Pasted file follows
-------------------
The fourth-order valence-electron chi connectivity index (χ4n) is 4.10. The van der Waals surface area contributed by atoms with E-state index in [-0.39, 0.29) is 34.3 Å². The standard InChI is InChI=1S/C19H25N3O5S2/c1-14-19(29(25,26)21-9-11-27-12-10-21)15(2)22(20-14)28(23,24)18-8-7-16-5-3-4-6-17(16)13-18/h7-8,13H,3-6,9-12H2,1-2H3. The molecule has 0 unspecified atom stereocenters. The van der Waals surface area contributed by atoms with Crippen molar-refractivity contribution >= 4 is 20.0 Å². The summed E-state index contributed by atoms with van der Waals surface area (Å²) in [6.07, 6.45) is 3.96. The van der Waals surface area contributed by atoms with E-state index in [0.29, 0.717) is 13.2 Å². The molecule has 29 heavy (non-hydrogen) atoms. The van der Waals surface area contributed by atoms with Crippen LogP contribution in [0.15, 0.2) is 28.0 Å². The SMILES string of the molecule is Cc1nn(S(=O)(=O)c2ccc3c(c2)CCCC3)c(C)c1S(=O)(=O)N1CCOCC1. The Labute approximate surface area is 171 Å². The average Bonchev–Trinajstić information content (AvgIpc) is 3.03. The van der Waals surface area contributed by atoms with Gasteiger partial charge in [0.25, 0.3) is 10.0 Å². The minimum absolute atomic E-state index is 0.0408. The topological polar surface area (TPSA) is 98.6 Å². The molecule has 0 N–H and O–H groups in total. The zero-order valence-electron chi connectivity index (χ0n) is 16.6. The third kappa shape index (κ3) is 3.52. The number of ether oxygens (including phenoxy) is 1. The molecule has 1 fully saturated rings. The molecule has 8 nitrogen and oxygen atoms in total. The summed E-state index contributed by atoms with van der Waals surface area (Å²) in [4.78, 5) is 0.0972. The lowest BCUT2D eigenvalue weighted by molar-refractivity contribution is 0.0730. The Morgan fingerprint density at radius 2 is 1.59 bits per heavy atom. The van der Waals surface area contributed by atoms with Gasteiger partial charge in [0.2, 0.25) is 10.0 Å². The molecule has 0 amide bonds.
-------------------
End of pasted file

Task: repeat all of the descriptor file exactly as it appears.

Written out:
The fourth-order valence-electron chi connectivity index (χ4n) is 4.10. The van der Waals surface area contributed by atoms with E-state index in [-0.39, 0.29) is 34.3 Å². The standard InChI is InChI=1S/C19H25N3O5S2/c1-14-19(29(25,26)21-9-11-27-12-10-21)15(2)22(20-14)28(23,24)18-8-7-16-5-3-4-6-17(16)13-18/h7-8,13H,3-6,9-12H2,1-2H3. The molecule has 0 unspecified atom stereocenters. The van der Waals surface area contributed by atoms with Crippen molar-refractivity contribution >= 4 is 20.0 Å². The summed E-state index contributed by atoms with van der Waals surface area (Å²) in [6.07, 6.45) is 3.96. The van der Waals surface area contributed by atoms with E-state index in [0.29, 0.717) is 13.2 Å². The molecule has 29 heavy (non-hydrogen) atoms. The van der Waals surface area contributed by atoms with Crippen LogP contribution in [0.15, 0.2) is 28.0 Å². The SMILES string of the molecule is Cc1nn(S(=O)(=O)c2ccc3c(c2)CCCC3)c(C)c1S(=O)(=O)N1CCOCC1. The Labute approximate surface area is 171 Å². The average Bonchev–Trinajstić information content (AvgIpc) is 3.03. The van der Waals surface area contributed by atoms with Gasteiger partial charge in [0.25, 0.3) is 10.0 Å². The minimum absolute atomic E-state index is 0.0408. The topological polar surface area (TPSA) is 98.6 Å². The molecule has 0 N–H and O–H groups in total. The zero-order valence-electron chi connectivity index (χ0n) is 16.6. The third kappa shape index (κ3) is 3.52. The number of ether oxygens (including phenoxy) is 1. The molecule has 1 fully saturated rings. The molecule has 8 nitrogen and oxygen atoms in total. The summed E-state index contributed by atoms with van der Waals surface area (Å²) in [4.78, 5) is 0.0972. The lowest BCUT2D eigenvalue weighted by molar-refractivity contribution is 0.0730. The Morgan fingerprint density at radius 2 is 1.59 bits per heavy atom. The van der Waals surface area contributed by atoms with Gasteiger partial charge in [0.2, 0.25) is 10.0 Å². The molecule has 0 amide bonds.